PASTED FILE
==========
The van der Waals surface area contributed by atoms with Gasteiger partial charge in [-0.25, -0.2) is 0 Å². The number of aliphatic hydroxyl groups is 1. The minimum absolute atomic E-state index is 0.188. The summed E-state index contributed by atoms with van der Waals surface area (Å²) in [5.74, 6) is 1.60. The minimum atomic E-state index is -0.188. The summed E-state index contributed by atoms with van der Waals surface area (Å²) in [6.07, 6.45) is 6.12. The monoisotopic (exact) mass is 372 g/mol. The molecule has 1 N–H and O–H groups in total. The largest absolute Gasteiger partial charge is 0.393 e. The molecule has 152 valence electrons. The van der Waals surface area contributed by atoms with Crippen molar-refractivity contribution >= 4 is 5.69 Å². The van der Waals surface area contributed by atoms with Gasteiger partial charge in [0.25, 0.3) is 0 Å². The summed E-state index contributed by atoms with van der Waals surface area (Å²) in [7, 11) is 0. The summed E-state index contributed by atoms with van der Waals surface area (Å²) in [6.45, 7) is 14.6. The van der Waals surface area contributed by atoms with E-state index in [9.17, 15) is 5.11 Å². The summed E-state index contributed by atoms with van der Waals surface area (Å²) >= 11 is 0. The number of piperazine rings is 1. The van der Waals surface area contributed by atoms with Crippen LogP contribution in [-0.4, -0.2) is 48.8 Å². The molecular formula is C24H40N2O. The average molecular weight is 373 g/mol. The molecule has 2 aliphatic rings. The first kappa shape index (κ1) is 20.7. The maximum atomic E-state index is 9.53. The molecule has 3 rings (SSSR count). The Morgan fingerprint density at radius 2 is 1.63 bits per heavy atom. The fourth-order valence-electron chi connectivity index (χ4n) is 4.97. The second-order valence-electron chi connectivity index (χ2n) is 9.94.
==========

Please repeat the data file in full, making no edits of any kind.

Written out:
The van der Waals surface area contributed by atoms with Gasteiger partial charge in [-0.25, -0.2) is 0 Å². The number of aliphatic hydroxyl groups is 1. The minimum absolute atomic E-state index is 0.188. The summed E-state index contributed by atoms with van der Waals surface area (Å²) in [5.74, 6) is 1.60. The minimum atomic E-state index is -0.188. The summed E-state index contributed by atoms with van der Waals surface area (Å²) in [6.07, 6.45) is 6.12. The monoisotopic (exact) mass is 372 g/mol. The molecule has 1 N–H and O–H groups in total. The largest absolute Gasteiger partial charge is 0.393 e. The molecule has 152 valence electrons. The van der Waals surface area contributed by atoms with Crippen molar-refractivity contribution >= 4 is 5.69 Å². The van der Waals surface area contributed by atoms with Gasteiger partial charge in [0.25, 0.3) is 0 Å². The summed E-state index contributed by atoms with van der Waals surface area (Å²) in [7, 11) is 0. The summed E-state index contributed by atoms with van der Waals surface area (Å²) in [6.45, 7) is 14.6. The van der Waals surface area contributed by atoms with E-state index in [9.17, 15) is 5.11 Å². The summed E-state index contributed by atoms with van der Waals surface area (Å²) >= 11 is 0. The number of piperazine rings is 1. The van der Waals surface area contributed by atoms with Crippen LogP contribution in [-0.4, -0.2) is 48.8 Å². The molecular formula is C24H40N2O. The average molecular weight is 373 g/mol. The molecule has 2 aliphatic rings. The first kappa shape index (κ1) is 20.7. The maximum atomic E-state index is 9.53. The molecule has 3 rings (SSSR count). The Morgan fingerprint density at radius 2 is 1.63 bits per heavy atom. The fourth-order valence-electron chi connectivity index (χ4n) is 4.97. The second-order valence-electron chi connectivity index (χ2n) is 9.94.